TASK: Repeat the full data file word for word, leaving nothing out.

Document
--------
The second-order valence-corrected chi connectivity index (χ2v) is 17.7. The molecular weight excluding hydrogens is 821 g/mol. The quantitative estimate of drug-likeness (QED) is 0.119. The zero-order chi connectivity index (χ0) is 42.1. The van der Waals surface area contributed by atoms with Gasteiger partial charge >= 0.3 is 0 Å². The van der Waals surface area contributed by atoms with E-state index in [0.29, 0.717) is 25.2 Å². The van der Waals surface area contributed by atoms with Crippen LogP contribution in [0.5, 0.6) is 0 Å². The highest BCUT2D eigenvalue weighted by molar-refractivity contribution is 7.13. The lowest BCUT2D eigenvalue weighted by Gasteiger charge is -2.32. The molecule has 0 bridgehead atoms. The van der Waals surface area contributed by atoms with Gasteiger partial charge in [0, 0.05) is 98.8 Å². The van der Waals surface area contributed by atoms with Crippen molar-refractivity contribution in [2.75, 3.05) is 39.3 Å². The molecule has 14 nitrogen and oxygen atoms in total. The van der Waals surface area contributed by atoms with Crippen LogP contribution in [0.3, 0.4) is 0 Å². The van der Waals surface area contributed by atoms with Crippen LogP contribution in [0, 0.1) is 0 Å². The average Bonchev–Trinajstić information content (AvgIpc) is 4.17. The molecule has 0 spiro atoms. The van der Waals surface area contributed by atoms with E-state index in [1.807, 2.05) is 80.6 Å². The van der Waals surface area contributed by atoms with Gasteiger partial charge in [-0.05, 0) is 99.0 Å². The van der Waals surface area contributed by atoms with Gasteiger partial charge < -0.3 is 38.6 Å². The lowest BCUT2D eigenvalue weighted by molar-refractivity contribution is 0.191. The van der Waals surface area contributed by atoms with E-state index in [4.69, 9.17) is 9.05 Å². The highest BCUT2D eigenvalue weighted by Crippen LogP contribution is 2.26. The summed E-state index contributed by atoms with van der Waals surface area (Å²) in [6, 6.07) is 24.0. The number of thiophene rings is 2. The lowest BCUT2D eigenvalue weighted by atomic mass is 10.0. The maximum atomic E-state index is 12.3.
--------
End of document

The second-order valence-corrected chi connectivity index (χ2v) is 17.7. The molecular weight excluding hydrogens is 821 g/mol. The quantitative estimate of drug-likeness (QED) is 0.119. The zero-order chi connectivity index (χ0) is 42.1. The van der Waals surface area contributed by atoms with Gasteiger partial charge >= 0.3 is 0 Å². The van der Waals surface area contributed by atoms with E-state index in [0.29, 0.717) is 25.2 Å². The van der Waals surface area contributed by atoms with Crippen LogP contribution in [0.5, 0.6) is 0 Å². The highest BCUT2D eigenvalue weighted by molar-refractivity contribution is 7.13. The lowest BCUT2D eigenvalue weighted by Gasteiger charge is -2.32. The molecule has 0 bridgehead atoms. The van der Waals surface area contributed by atoms with Gasteiger partial charge in [0, 0.05) is 98.8 Å². The van der Waals surface area contributed by atoms with Crippen molar-refractivity contribution in [2.75, 3.05) is 39.3 Å². The molecule has 14 nitrogen and oxygen atoms in total. The van der Waals surface area contributed by atoms with Crippen LogP contribution in [0.3, 0.4) is 0 Å². The van der Waals surface area contributed by atoms with Crippen LogP contribution in [0, 0.1) is 0 Å². The average Bonchev–Trinajstić information content (AvgIpc) is 4.17. The molecule has 0 spiro atoms. The van der Waals surface area contributed by atoms with E-state index in [1.807, 2.05) is 80.6 Å². The van der Waals surface area contributed by atoms with Gasteiger partial charge in [-0.05, 0) is 99.0 Å². The van der Waals surface area contributed by atoms with Gasteiger partial charge < -0.3 is 38.6 Å². The lowest BCUT2D eigenvalue weighted by molar-refractivity contribution is 0.191. The van der Waals surface area contributed by atoms with E-state index in [4.69, 9.17) is 9.05 Å². The highest BCUT2D eigenvalue weighted by Crippen LogP contribution is 2.26. The summed E-state index contributed by atoms with van der Waals surface area (Å²) in [6, 6.07) is 24.0. The number of thiophene rings is 2. The lowest BCUT2D eigenvalue weighted by atomic mass is 10.0. The maximum atomic E-state index is 12.3.